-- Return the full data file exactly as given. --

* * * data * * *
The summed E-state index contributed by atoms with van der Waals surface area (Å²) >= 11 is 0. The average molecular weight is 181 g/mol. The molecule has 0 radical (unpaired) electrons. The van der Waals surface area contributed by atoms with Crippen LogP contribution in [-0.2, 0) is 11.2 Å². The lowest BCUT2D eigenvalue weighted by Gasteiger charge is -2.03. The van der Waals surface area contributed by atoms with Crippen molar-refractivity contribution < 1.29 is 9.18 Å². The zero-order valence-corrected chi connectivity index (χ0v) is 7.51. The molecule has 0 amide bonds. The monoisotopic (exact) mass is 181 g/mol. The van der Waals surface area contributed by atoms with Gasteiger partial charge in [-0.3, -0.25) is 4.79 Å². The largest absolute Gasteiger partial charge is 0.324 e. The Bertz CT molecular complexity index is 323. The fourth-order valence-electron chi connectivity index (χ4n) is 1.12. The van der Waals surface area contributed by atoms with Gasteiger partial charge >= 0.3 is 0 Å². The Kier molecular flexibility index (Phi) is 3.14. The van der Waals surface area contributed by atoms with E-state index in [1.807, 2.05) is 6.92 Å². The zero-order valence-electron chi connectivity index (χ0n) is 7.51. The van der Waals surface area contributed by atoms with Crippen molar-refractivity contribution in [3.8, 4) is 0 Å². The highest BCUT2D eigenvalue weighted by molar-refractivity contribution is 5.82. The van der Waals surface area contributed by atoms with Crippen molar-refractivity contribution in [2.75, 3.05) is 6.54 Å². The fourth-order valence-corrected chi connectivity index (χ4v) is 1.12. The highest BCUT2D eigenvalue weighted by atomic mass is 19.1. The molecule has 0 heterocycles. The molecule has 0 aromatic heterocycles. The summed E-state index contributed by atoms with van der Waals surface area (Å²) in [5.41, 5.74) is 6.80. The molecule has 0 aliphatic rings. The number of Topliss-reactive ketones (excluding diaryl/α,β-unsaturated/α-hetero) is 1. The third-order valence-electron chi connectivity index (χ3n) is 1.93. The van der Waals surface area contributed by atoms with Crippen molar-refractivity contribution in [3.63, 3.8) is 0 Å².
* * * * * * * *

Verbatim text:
The summed E-state index contributed by atoms with van der Waals surface area (Å²) >= 11 is 0. The average molecular weight is 181 g/mol. The molecule has 0 radical (unpaired) electrons. The van der Waals surface area contributed by atoms with Crippen LogP contribution in [-0.2, 0) is 11.2 Å². The lowest BCUT2D eigenvalue weighted by Gasteiger charge is -2.03. The van der Waals surface area contributed by atoms with Crippen molar-refractivity contribution < 1.29 is 9.18 Å². The zero-order valence-corrected chi connectivity index (χ0v) is 7.51. The molecule has 0 amide bonds. The monoisotopic (exact) mass is 181 g/mol. The van der Waals surface area contributed by atoms with Gasteiger partial charge in [-0.3, -0.25) is 4.79 Å². The largest absolute Gasteiger partial charge is 0.324 e. The Bertz CT molecular complexity index is 323. The fourth-order valence-electron chi connectivity index (χ4n) is 1.12. The van der Waals surface area contributed by atoms with Gasteiger partial charge >= 0.3 is 0 Å². The Kier molecular flexibility index (Phi) is 3.14. The van der Waals surface area contributed by atoms with E-state index in [1.807, 2.05) is 6.92 Å². The zero-order valence-electron chi connectivity index (χ0n) is 7.51. The van der Waals surface area contributed by atoms with Crippen molar-refractivity contribution in [3.8, 4) is 0 Å². The highest BCUT2D eigenvalue weighted by molar-refractivity contribution is 5.82. The van der Waals surface area contributed by atoms with Crippen molar-refractivity contribution in [2.75, 3.05) is 6.54 Å². The fourth-order valence-corrected chi connectivity index (χ4v) is 1.12. The highest BCUT2D eigenvalue weighted by atomic mass is 19.1. The molecule has 0 heterocycles. The molecule has 0 aromatic heterocycles. The summed E-state index contributed by atoms with van der Waals surface area (Å²) in [5.41, 5.74) is 6.80. The molecule has 0 aliphatic rings. The number of Topliss-reactive ketones (excluding diaryl/α,β-unsaturated/α-hetero) is 1. The third-order valence-electron chi connectivity index (χ3n) is 1.93. The van der Waals surface area contributed by atoms with Crippen molar-refractivity contribution in [3.63, 3.8) is 0 Å².